That’s a goal of mine, to get a NYC-based client, then I’ll be traveling [to see pre-existing sponsors in D.C., Boston, Kansas City and St. Louis] and all the way down the line. My first ones will be in San Francisco next week with Schwab and Visa and North Face. That’ll be kind of my first month on the job of seeing the partners, just getting some feedback on where we are with all of them, what they love, what we can do better … and then I have a bunch of different initiatives I want to get going with new clients. The first 60 days of the job will certainly be sponsor focused, and then probably the next 60 after that will be marketing focused and then the snow will start falling.
FS: What was the appeal of this job?
MJ: For this job I probably would have moved to the moon, but the fact that it’s in Park City and in a ski resort close to where I grew up is the big icing on the cake. … When I first heard about it, it was positioned to me more as a sponsorship sales position. From a career standpoint, that’s not a good move for me and I’m really more interested in being a much bigger, having the ability to have a much more influential role at USSA than just the sponsorship sales role. That’s why I really dug into what could a better role be and taking on the challenge of marketing the team and really marketing the sport.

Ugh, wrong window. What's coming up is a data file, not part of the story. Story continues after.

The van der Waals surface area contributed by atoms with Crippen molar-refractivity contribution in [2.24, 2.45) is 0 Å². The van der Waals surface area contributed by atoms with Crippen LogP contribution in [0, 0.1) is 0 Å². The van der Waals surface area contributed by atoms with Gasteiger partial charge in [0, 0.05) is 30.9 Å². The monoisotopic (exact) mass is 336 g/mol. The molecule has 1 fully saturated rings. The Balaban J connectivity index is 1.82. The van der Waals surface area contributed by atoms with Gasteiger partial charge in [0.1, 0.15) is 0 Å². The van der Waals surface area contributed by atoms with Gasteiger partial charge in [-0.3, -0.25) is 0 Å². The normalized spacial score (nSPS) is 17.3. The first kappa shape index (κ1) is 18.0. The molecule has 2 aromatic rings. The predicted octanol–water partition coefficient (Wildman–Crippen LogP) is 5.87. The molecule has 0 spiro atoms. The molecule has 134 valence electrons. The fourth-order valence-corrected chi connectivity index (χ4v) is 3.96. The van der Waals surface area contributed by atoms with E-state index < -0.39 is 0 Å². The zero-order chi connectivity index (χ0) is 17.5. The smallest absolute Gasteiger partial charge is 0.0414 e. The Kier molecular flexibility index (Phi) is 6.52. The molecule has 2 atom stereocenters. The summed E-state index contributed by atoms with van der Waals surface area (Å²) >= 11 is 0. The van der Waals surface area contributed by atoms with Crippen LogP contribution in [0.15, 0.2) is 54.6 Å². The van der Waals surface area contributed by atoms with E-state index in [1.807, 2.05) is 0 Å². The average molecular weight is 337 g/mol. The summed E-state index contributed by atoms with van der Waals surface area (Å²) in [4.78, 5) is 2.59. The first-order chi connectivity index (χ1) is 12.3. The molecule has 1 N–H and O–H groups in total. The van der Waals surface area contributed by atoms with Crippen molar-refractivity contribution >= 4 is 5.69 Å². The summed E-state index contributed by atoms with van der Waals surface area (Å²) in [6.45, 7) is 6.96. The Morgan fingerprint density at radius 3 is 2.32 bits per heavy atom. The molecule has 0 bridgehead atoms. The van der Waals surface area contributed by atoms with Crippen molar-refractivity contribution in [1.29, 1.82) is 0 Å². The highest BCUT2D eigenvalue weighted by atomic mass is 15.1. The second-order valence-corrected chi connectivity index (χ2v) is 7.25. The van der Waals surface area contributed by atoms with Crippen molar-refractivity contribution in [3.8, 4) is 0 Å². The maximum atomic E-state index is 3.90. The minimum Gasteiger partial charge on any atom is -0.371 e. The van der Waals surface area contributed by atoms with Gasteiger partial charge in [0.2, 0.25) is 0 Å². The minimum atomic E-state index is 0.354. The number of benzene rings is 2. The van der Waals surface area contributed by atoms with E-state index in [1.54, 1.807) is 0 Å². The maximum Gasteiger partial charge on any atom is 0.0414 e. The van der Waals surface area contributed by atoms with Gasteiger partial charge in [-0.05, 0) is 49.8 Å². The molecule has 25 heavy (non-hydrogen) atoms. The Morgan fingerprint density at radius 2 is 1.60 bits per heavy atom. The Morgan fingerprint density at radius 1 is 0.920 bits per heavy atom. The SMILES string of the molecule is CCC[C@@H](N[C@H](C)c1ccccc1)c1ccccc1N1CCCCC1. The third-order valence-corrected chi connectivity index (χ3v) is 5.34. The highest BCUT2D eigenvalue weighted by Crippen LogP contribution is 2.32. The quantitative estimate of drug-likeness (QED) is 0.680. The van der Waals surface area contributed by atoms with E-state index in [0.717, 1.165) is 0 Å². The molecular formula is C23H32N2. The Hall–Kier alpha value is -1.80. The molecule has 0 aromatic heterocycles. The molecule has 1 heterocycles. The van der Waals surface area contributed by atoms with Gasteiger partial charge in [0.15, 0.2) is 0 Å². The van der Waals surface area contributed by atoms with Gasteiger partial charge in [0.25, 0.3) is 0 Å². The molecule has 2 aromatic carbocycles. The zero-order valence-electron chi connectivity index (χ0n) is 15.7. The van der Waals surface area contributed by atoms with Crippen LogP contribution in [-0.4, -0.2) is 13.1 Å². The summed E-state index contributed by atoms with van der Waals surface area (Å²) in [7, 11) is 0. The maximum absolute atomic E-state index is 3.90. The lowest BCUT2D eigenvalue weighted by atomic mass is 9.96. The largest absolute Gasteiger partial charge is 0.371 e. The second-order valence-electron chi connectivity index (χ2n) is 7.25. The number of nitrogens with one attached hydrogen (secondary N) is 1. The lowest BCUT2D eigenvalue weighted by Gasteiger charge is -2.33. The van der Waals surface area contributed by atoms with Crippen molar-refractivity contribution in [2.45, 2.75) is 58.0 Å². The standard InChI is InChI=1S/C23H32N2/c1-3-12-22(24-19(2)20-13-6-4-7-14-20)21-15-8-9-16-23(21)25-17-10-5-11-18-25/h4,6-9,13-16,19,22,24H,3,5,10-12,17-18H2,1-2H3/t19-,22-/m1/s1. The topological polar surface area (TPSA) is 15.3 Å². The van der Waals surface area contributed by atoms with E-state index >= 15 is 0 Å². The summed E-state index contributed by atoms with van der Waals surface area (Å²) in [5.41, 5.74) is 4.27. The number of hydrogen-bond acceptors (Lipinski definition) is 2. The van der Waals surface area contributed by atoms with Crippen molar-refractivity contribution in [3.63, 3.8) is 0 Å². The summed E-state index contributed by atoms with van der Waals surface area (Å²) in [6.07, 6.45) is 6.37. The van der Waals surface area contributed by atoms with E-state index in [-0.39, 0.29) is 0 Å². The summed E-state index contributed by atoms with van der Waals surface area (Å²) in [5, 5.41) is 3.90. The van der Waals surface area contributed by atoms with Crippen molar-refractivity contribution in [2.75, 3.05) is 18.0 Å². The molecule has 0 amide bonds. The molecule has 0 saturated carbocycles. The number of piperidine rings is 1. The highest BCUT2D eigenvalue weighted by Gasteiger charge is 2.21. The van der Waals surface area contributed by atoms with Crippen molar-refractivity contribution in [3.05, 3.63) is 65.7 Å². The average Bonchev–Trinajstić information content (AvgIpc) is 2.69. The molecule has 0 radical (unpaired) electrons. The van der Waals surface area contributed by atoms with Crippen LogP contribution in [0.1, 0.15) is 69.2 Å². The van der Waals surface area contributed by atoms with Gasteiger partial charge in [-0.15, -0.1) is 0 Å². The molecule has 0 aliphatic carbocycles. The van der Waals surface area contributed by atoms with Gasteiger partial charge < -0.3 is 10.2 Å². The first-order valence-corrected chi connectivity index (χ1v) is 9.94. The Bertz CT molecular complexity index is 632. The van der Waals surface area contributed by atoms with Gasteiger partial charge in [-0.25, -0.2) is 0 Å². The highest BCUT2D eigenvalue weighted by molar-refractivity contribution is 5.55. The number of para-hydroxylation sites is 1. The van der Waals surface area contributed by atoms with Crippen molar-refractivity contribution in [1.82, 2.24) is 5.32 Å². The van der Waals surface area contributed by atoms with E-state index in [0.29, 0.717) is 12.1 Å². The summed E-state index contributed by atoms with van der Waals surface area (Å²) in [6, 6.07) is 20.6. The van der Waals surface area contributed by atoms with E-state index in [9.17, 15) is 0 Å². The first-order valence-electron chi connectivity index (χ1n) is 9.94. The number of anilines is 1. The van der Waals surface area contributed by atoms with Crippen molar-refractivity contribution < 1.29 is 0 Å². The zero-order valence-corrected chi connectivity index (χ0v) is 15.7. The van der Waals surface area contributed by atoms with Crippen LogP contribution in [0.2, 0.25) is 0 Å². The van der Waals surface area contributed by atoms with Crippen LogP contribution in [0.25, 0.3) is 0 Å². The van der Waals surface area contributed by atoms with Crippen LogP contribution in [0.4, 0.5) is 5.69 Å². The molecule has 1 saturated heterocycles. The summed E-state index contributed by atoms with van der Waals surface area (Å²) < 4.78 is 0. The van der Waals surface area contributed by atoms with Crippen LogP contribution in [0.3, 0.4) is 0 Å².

That goes back to when I started Freeze Magazine. Nobody knew what freeskiing was and nobody knew who these skiers were. … It was my job to make them known and did that job well to where they became not only known in the ski industry, but known on ESPN and known throughout the world. I see the same challenges here. Certainly Lindsey Vonns and Bode Millers of the world are great personalities, but I want to expand the breadth of that. I want to promote the athletes and I want to get the athletes out there into mainstream sporting culture. That’s the challenge that I’m really excited about.
FS: How hard was it to leave CBS?